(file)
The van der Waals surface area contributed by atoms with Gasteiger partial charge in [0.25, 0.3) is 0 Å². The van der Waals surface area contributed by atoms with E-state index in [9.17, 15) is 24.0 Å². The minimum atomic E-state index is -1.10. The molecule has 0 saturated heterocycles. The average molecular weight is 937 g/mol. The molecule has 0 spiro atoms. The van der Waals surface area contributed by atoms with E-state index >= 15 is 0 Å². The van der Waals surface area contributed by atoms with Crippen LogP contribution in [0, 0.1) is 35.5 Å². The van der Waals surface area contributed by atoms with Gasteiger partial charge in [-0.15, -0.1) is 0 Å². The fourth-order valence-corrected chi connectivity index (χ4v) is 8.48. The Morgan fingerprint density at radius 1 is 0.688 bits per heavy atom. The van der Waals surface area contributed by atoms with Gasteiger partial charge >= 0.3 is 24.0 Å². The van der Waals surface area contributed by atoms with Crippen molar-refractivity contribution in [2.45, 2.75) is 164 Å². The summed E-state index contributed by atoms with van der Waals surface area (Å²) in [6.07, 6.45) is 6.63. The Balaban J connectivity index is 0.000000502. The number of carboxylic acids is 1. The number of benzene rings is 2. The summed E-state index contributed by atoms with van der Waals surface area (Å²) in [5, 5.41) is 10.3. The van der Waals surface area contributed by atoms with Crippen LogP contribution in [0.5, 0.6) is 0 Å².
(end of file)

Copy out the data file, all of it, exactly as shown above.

The van der Waals surface area contributed by atoms with Gasteiger partial charge in [0.25, 0.3) is 0 Å². The van der Waals surface area contributed by atoms with E-state index in [9.17, 15) is 24.0 Å². The minimum atomic E-state index is -1.10. The molecule has 0 saturated heterocycles. The average molecular weight is 937 g/mol. The molecule has 0 spiro atoms. The van der Waals surface area contributed by atoms with E-state index >= 15 is 0 Å². The van der Waals surface area contributed by atoms with Crippen LogP contribution in [0, 0.1) is 35.5 Å². The van der Waals surface area contributed by atoms with Gasteiger partial charge in [-0.15, -0.1) is 0 Å². The fourth-order valence-corrected chi connectivity index (χ4v) is 8.48. The Morgan fingerprint density at radius 1 is 0.688 bits per heavy atom. The van der Waals surface area contributed by atoms with Gasteiger partial charge >= 0.3 is 24.0 Å². The van der Waals surface area contributed by atoms with Crippen molar-refractivity contribution in [2.45, 2.75) is 164 Å². The summed E-state index contributed by atoms with van der Waals surface area (Å²) in [6.07, 6.45) is 6.63. The Balaban J connectivity index is 0.000000502. The number of carboxylic acids is 1. The number of benzene rings is 2. The summed E-state index contributed by atoms with van der Waals surface area (Å²) in [5, 5.41) is 10.3. The van der Waals surface area contributed by atoms with Crippen LogP contribution in [0.5, 0.6) is 0 Å².